The intense focus on countries’ updated Paris goals comes as Biden administration officials are striving to show others that the U.S. climate pledge is “credible” to enhance its efforts to cut emissions in the future.
That effort could be complicated by ongoing Capitol Hill debates over President Joe Biden’s economic agenda, which includes a proposed infusion of more than $500 billion for climate-related investments headlined by a decade-long expansion of low-carbon energy tax credits.
Biden on Oct. 28 unveiled a “framework” for a $1.75 billion budget “reconciliation” package, and that was quickly followed by draft legislative text of the deal. Yet, that failed to produce a House vote last week on a politically linked bipartisan infrastructure package with additional climate measures, even though Speaker Nancy Pelosi (D-CA) was reportedly pressing hard to enact that bill to show concrete momentum.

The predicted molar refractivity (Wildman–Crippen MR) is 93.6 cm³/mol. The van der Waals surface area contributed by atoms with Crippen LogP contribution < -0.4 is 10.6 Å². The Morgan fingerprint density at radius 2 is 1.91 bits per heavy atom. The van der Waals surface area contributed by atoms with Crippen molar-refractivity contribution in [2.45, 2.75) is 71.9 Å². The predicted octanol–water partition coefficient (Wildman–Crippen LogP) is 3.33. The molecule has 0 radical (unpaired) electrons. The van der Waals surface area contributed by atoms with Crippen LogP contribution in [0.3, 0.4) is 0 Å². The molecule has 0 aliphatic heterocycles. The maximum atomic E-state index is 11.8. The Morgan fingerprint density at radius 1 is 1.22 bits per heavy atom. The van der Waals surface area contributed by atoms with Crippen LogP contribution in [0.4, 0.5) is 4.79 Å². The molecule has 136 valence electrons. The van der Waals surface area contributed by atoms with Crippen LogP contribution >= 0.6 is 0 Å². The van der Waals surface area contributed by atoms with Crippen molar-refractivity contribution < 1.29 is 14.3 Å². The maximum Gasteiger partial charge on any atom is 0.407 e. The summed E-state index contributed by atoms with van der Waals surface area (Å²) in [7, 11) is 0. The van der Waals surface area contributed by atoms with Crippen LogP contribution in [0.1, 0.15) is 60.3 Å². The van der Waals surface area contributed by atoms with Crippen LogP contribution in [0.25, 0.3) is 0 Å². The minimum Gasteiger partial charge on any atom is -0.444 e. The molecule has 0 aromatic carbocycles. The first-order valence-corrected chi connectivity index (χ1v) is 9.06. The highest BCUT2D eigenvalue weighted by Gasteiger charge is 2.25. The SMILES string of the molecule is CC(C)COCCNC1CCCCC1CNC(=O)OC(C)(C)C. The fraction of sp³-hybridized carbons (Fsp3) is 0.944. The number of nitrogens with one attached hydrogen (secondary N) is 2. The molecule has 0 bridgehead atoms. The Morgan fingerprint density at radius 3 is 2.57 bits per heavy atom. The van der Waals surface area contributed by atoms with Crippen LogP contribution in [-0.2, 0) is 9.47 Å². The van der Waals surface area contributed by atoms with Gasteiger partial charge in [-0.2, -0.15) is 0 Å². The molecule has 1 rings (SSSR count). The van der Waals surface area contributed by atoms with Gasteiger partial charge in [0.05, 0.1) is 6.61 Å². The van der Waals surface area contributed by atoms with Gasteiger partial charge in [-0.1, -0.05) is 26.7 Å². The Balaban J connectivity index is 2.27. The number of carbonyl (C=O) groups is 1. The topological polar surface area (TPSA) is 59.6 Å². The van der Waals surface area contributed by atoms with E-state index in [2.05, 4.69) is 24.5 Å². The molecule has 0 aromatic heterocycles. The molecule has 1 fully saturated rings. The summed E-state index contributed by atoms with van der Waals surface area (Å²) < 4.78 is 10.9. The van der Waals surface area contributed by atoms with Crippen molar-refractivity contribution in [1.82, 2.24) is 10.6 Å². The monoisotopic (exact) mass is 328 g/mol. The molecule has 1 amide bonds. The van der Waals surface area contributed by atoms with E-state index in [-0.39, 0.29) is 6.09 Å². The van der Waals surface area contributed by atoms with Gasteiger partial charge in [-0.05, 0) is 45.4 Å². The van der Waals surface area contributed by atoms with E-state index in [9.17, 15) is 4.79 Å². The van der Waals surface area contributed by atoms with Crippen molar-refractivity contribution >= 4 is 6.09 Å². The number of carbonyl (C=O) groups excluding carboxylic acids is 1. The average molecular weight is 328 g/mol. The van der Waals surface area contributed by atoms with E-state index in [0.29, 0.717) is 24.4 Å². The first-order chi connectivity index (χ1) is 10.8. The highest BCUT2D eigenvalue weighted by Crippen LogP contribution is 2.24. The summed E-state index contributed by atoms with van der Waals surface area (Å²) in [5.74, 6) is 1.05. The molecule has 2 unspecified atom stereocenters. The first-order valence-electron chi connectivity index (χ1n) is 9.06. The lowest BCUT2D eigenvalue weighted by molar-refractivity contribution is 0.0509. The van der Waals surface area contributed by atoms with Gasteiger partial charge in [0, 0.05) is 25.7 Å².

That is leaving the precise path to passage for both bills unclear, even though some Democrats are suggesting that release of Biden’s framework and draft text signals that lawmakers are in the final stages of their negotiations.
Regarding the infrastructure bill, Biden told the G20 press conference that, “I believe we’ll see by the end of next week, at home, that it’s passed.”
Environmentalists are hailing the climate aspects of the draft legislative agreement, arguing that if enacted it would put the country “on a pathway” to achieving Biden’s pledge to halve U.S. greenhouse gas emissions by 2030 and consequently help shore up the president’s credibility at the Glasgow talks.